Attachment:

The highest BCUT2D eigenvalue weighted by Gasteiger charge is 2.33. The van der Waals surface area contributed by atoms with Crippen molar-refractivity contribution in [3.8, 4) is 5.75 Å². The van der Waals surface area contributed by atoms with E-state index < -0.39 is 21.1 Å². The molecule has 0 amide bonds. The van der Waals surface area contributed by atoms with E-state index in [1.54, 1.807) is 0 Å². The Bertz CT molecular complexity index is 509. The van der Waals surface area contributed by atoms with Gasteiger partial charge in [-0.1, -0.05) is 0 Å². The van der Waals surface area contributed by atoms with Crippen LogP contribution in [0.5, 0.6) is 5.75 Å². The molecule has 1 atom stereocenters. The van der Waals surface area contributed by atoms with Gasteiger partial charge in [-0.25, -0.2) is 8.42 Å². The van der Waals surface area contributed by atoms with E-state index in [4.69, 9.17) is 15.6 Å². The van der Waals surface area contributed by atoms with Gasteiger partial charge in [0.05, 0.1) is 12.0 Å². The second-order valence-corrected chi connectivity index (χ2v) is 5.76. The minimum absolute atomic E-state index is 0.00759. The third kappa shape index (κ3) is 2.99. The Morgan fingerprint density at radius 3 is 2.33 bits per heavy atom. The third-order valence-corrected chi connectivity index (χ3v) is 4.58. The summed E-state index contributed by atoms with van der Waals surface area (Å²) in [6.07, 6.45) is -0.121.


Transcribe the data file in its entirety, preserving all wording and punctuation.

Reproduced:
The highest BCUT2D eigenvalue weighted by Gasteiger charge is 2.33. The van der Waals surface area contributed by atoms with Crippen molar-refractivity contribution in [3.8, 4) is 5.75 Å². The van der Waals surface area contributed by atoms with E-state index < -0.39 is 21.1 Å². The molecule has 0 amide bonds. The van der Waals surface area contributed by atoms with E-state index in [1.54, 1.807) is 0 Å². The Bertz CT molecular complexity index is 509. The van der Waals surface area contributed by atoms with Gasteiger partial charge in [-0.1, -0.05) is 0 Å². The van der Waals surface area contributed by atoms with Crippen LogP contribution in [0.5, 0.6) is 5.75 Å². The molecule has 1 atom stereocenters. The van der Waals surface area contributed by atoms with Gasteiger partial charge in [-0.25, -0.2) is 8.42 Å². The van der Waals surface area contributed by atoms with E-state index in [4.69, 9.17) is 15.6 Å². The van der Waals surface area contributed by atoms with Gasteiger partial charge in [0.05, 0.1) is 12.0 Å². The second-order valence-corrected chi connectivity index (χ2v) is 5.76. The minimum absolute atomic E-state index is 0.00759. The third kappa shape index (κ3) is 2.99. The Morgan fingerprint density at radius 3 is 2.33 bits per heavy atom. The third-order valence-corrected chi connectivity index (χ3v) is 4.58. The summed E-state index contributed by atoms with van der Waals surface area (Å²) in [6.07, 6.45) is -0.121.